This isn’t a post about that photo, however I’ll watch that debate with interest as it will no doubt be compared to Nick Ut’s Napalm girl and the image of the Iraqi soldier from the Gulf war. Both images had significant potential to change public opinion if published; which they were.

Continue reading “Ethics of sharing”

In the eye of the beholder

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There are many sculptures in Opatija, Croatia where I spent my summer break. Most of them portray people who have influenced its history. One however has created its own history and captured my imagination. The maiden with the seagull by sculptor Zvonko Car.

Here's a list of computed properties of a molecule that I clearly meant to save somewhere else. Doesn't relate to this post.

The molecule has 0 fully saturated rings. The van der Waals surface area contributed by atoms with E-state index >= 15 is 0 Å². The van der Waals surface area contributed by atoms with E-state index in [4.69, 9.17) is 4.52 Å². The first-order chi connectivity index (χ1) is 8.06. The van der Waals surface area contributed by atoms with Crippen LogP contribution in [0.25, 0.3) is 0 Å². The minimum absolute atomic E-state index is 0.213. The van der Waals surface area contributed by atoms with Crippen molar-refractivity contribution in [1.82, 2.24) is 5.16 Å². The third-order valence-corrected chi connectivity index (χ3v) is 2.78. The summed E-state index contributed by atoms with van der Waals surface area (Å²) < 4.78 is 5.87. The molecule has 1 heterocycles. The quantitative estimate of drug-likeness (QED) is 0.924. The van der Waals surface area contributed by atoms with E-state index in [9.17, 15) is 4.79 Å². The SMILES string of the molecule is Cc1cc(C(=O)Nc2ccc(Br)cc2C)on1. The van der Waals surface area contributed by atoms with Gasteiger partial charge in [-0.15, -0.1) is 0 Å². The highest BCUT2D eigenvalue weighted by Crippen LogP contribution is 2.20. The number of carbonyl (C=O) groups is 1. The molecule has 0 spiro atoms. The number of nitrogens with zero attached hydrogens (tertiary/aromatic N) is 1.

I passed it many times whilst walking along the promenade into town, often sitting and wondering who it was, why it was there and how many others had seen it. I imagined she came alive at night and sat on the benches for a rest and talked through people’s problems with them. Continue reading “In the eye of the beholder”

Judging books by covers – #blimage

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I’ve struggled to get back into the swing of things since my summer break. Returning to work has been tough which isn’t normal for me and somewhat concerning. I respect not everyone gets a holiday and I’m lucky to have a good job. This post is partly me giving myself a good talking to, to snap out of it.